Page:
If you’re also in this wonderfully privileged yet oh-so-stressful position, today’s post is for you.
First bit of advice: We have a treasure trove of posts on individual schools here on the site, so starting there to see what we’ve said about the specific programs and the school culture and any snarky insights that are on tap is always wise. Our school application guides also go into discussions on many things such as in the case of NYU, why aren’t they that highly ranked if they’re such a great program?
If you’re really deliberating between two different MBA programs then it wouldn’t hurt to go back over both schools’ application guides now, to pick up on the commentary we’ve offered on culture and fit.
The NYU application guide also explains some aspects to why Stern does not seem to be as favored. Our essential take is that people are just darn snobby; NYU does not have the same brand cachet that, say, Columbia has; it’s not Ivy League or M7 or whatever silly designation people want to use. Berkeley used to suffer the same exact fate, until about four years ago when all of a sudden it’s seen as a VERY hot school, based solely on location and access (and a smart dean) and the changing world where all of a sudden the locus of power has shifted from Wall Street to Silicon Valley.
You could technically use similar words to describe the culture at both (community, collaborative, all that), but the actual type of student that is attracted to each — at least in the American population at these schools — tends to be REALLY DIFFERENT. It boils down to the Midwestern vs NYC thing. Not all international students are as aware of such differences, though many are. However for Americans, the city that these two schools are in dramatically changes what “type” of student each one attracts. These are very loose generalizations of course, and many Sternies could easily Go Blue 🙂 — they also share overlap. But for example, there are some students who would *never* be interested in going to school in NYC, and some who would *never* go to Michigan, as being too far West! (If you’re really attuned to American culture then this joke will make sense.)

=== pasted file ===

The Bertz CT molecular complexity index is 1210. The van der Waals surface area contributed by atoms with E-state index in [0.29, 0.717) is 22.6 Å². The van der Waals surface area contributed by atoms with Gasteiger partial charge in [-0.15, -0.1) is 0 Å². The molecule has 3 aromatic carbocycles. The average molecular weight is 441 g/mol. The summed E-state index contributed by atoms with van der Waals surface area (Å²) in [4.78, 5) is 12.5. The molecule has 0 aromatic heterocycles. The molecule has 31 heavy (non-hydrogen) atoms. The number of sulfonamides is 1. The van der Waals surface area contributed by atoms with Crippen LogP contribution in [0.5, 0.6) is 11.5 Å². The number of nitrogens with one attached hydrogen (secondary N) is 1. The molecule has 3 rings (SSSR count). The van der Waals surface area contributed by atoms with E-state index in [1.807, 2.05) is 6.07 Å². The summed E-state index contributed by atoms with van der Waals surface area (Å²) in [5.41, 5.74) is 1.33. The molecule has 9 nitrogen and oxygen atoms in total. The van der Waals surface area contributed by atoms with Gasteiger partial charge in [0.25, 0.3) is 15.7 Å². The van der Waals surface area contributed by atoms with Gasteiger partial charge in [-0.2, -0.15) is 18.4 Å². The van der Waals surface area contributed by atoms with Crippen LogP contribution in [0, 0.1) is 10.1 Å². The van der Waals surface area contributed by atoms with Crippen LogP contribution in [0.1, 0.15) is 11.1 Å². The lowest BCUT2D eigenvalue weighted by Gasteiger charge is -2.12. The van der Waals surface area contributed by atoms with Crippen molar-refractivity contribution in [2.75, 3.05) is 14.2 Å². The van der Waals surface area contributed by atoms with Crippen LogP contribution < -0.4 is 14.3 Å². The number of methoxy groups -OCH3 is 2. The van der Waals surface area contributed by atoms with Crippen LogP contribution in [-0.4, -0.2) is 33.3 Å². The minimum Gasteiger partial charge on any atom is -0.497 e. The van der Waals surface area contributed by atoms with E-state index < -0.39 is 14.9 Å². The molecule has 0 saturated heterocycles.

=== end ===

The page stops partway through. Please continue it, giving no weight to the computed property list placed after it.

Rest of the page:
You could go crazy with Venn diagrams on this stuff!
In our opinion, whenever faced with a massive life-altering decision such as this one — because truly, which one you choose will make you into a very different person in the end!! — it’s often useful to do those pro/con lists and get things out on paper. That can let you examine and analyze and see what your brain thinks is important.
And listen to what others have to say, and yes do plenty of research to try and figure things out.
That type of data-driven analysis on placement reports etc. is mandatory. After all, how could you feel like you’re really a future MBA student if you don’t pull out all the stops in looking at it from every direction?
But in the end, it’s really a personal call. Where do you think you’ll be happy?
Where do you think you will thrive?
Where have you felt most comfortable? Which school feels like your tribe?
(And yes, we know we’ve gotten all poetic on you — sometimes things just flow. You know?)
As Bob Bruner, former dean of Darden said, Where will you do your best work?
Which school will challenge you to do more than you currently think you’re capable of?
This is why bschool brand and rankings really don’t matter. The brand and the name of the school is absolutely irrelevant when you’re examining it through the right lens.
We know you’ll do the right thing, BSer! The right thing is all that you ever can do.